First published in 1998, this volume proposes to shift the critical emphasis from a canonical author to her uncanonical text – from George Eliot to her novel Romola – and contends that this choice both broadens the range of interpretive possibilities and brings them into sharper focus.

The editors invited a variety of critics to put their different critical models to work on Romola and the results are fertile and suggestive: among the issues explored here are the domestic politics of marriage, the relationship between narrative and epistemology, the materiality of the text, the novel’s relation to nineteenth-century narratives of martyrdom, and the gendering of space. Such theoretical eclecticism, when focused on a common reference point, necessarily opens out into a dialogue among critical and interpretive models. Theory throws light onto Romola, just as Romola throws light onto theory.

chapter |13 pages


ByCaroline Levine, Mark W. Turner

part One|35 pages

Rethinking the Text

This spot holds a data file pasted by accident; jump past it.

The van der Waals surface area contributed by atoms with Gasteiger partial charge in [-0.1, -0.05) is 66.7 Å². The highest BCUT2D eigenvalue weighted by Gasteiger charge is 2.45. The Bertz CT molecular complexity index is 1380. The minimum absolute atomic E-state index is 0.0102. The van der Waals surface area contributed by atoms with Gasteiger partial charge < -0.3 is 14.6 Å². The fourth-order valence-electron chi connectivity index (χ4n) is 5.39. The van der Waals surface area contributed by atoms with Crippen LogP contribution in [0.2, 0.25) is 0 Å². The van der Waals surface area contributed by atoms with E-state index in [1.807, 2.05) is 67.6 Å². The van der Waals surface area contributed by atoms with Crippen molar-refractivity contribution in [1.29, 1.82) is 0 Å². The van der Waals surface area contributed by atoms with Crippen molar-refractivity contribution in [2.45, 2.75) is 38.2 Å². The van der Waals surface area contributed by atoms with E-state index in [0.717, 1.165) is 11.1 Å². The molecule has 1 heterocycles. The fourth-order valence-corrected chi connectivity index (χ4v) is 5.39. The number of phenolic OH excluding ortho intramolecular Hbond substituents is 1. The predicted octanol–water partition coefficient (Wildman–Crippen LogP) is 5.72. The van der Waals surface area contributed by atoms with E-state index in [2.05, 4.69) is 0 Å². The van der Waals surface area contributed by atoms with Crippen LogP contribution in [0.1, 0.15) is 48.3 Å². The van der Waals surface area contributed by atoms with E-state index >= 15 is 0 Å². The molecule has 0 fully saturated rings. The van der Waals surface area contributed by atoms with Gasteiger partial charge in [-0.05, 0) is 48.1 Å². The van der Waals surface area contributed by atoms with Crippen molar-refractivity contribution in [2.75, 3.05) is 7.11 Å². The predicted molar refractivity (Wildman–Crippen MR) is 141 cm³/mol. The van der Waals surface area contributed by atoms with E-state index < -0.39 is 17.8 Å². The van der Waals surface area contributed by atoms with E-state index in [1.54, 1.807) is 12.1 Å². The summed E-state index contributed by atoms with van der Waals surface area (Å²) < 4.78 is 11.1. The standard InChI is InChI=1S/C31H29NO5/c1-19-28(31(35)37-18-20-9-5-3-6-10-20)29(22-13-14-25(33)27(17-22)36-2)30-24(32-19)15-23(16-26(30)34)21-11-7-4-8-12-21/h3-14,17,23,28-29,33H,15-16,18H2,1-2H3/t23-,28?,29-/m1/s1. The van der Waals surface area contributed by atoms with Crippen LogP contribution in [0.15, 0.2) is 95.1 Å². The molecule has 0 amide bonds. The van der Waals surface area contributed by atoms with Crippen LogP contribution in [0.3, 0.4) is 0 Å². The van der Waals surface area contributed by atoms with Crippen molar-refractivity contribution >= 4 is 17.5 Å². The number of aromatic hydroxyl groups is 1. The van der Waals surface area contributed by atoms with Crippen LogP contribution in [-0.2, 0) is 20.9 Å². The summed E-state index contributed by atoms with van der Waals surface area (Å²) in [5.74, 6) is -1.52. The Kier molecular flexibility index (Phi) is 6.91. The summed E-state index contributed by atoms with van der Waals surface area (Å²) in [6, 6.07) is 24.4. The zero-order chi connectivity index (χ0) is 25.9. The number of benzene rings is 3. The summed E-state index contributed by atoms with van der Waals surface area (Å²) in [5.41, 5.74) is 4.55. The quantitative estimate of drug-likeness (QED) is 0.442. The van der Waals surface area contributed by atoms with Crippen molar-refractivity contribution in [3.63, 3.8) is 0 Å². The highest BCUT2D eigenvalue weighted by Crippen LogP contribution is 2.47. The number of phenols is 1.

chapter Chapter One|19 pages

George Eliot v. Frederic Leighton: Whose Text Is It Anyway?

ByMark W. Turner

chapter Chapter Two|13 pages

The Texts of Romola

ByAndrew Brown

part Two|52 pages

Rethinking the Heroine

chapter Chapter Three|14 pages

Mapping Romola: Physical Space, Women's Place

ByShona Elizabeth Simpson

chapter Chapter Four|22 pages

‘Telling the Whole’: Trauma, Drifting and Reconciliation in Romola

ByJulian Corner

chapter Chapter Five|14 pages

From Romola to Romola: The Complex Act of Naming

BySusan M. Bernardo

part Three|88 pages

Rethinking Authority

chapter Chapter Six|17 pages

George Eliot Martyrologist: The Case of Savonarola

ByDavid Carroll

chapter Chapter Seven|12 pages

Power and Persuasion: Voices of Influence in Romola

ByBeryl Gray

chapter Chapter Eight|29 pages

The Prophetic Fallacy: Realism, Foreshadowing and Narrative Knowledge in Romola

ByCaroline Levine

chapter Chapter Nine|16 pages

'An Imperceptible Start': The Sight of Humanity in Romola

ByChris Greenwood

chapter Chapter Ten|10 pages

Angels and Archangels: Romola and the Paintings of Florence

ByLeonee Ormond